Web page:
Joy, Sadness, Fear, Anger and Disgust… it sounds like a night out with the Movies.ie team but no, they’re all characters from ‘Inside Out’, the new movie from Disney/Pixar. The film has one of the most unique concepts in years, five different emotions live inside the mind of Riley a young girl and help guide her through a difficult period in her life. The emotions are played by some of the hottest actors right now including Mindy Kaling (Disgust), Bill Hader (Fear) & Amy Poehler (Joy). ‘Inside Out’ is directed by Pete Docter, the man who gave us two of the best animated movies of modern day cinema ‘Monsters Inc’ and ‘Up’… so no pressure!
We met up with Pete Docter and producer Jonas Riviera at the world premiere of ‘Inside Out’ in Cannes for a chat about the most original thing you’ll see this year.
The idea of emotions working away inside a girl’s head works so well on screen, where did the concept come from? Pete Docter: It came from watching my daughter, who was about 11 when we started, she was very rambunctious and full of energy, then as she got a little older – the teenage years – she got a little more cool and slowed down. So it was really about watching her, and remembering my own childhood and trying to explore a little bit about what it is to grow up. The whole idea of using emotions as characters was really a fun one. Jonas said ‘Man, if we do this right, this could be our version of the Seven Dwarves’, which people still watch to this day. You think of Grumpy, you think of that character. That was out challenge we set for ourselves; to try to represent these feelings that are very abstract and airy-fairy, and we were trying to make them concrete and gettable physical characters.
How do you go about casting characters like Joy, Sadness, Fear, Anger and Disgust? Jonas Riviera: That was a fun part. Even before we cast… Pete had written up a list of what they’re like, character descriptions, and even old characters in movies that they might be like. We just started reading that in aggregate and thinking about who’s out there that fits ‘the suit’ as we say. PD: Interestingly, we had designed all the characters first, so well before we cast them we had a physical representation. Then what we would do was grab little snippets of audio, of dialogue, from films and shows that they had been in, and just play them and look at the character and go ‘Yeah that sounds like that voice comes out of there’. JR: Like Disgust – Mindy Kaling – we told her the character was disgusted not disgusting; she’s lovely, but she’s judgemental. Mindy was like ‘Oh that’s what I do’ [laughs]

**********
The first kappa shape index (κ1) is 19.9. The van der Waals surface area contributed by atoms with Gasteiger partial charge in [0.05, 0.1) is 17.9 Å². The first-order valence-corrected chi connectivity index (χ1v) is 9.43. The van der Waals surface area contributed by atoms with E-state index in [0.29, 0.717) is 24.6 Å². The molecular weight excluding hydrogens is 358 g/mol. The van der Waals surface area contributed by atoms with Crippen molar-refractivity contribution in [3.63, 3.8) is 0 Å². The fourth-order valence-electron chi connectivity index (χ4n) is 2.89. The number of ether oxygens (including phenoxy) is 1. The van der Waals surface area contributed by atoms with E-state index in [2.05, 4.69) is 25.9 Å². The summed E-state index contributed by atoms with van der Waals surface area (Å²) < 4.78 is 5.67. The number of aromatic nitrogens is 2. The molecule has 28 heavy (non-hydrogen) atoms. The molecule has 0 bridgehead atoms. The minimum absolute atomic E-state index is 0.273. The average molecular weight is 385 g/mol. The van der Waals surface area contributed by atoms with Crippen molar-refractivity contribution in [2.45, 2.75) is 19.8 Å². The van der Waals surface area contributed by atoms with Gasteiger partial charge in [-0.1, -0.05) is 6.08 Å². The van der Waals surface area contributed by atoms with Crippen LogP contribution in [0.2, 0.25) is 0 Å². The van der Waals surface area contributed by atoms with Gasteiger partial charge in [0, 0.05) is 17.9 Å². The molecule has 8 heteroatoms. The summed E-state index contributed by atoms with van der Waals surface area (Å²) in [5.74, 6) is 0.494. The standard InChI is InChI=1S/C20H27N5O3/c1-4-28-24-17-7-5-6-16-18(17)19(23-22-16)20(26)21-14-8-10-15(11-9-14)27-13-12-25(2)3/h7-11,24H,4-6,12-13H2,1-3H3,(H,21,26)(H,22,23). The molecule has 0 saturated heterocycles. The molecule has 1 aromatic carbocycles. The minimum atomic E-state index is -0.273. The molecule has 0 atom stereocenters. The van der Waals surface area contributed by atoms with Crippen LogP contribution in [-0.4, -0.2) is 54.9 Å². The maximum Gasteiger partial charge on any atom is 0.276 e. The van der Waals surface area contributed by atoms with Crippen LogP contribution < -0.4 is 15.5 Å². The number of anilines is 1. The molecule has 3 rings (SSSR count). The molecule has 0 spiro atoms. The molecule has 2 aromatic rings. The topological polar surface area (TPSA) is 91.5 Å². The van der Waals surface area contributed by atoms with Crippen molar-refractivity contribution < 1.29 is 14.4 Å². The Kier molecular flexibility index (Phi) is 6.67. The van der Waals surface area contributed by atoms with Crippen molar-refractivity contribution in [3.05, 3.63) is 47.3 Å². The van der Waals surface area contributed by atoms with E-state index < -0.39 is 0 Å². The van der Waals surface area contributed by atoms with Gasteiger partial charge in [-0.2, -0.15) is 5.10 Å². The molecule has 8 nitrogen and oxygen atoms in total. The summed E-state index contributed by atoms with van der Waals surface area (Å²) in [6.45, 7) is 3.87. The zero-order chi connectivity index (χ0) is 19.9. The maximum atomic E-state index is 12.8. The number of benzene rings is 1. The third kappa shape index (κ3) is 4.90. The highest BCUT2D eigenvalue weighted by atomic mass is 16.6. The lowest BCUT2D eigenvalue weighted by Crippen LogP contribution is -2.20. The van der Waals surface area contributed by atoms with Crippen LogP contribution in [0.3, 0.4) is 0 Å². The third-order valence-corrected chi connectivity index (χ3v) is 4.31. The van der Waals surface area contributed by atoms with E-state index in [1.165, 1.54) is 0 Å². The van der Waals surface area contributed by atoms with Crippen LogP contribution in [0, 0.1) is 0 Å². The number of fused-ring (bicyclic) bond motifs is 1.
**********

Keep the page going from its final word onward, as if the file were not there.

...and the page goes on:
There are so many great jokes in the film – like the ad jingle that keeps recurring – where did that come from? PD: That was just a gag that came out of writing, but it’s again, based on real life. Those are the kinds of things – they do that on purpose, obviously, in the advertising business, you try to make it sticky – so we tried to conjure that up. I know that’s definitely true of me; if I start humming any number of product themes it’s going to be stuck there all day.
What do you hope audiences take from the film? PD: Well, we always hope that they are, first and foremost, entertained, and they have a great time. Given this concept, it felt like from the beginning we had an opportunity to explore things, not only for humour, but also for heart, and maybe cause people to think a little bit more about the way they operate; the way we think, and the way we interact with each other. That’s pretty heady – hah! JR: …No but that’s right. We have this chance to make something and put it out into the world and we hope that it’s fun, but it also stays with you in some way. I hope it does that emotionally. It’s a story about the struggle to grow up, and that’s something that resonates to us and, I think, to a lot of people.
What’s next from Pixar Studios? PD: This Autumn we have ‘The Good Dinosaur’ coming out. That’s a first for us at Pixar, to have two feature films in one year. That’ll be really cool. The film is looking absolutely fantastic. I think there’s more going on at work now than there has been in a long, long time. JR: Yeah there are six or seven films in various stages of development and production… PD: We get to help out and watch all the rest of them as we all try to help each other as we go. We’re hoping to kick up another one. Let me pitch it to you! JR: It’s about two guys who live in Cannes! We’ll have to do a ton of research! PD: I like your thinkin’! [laughs]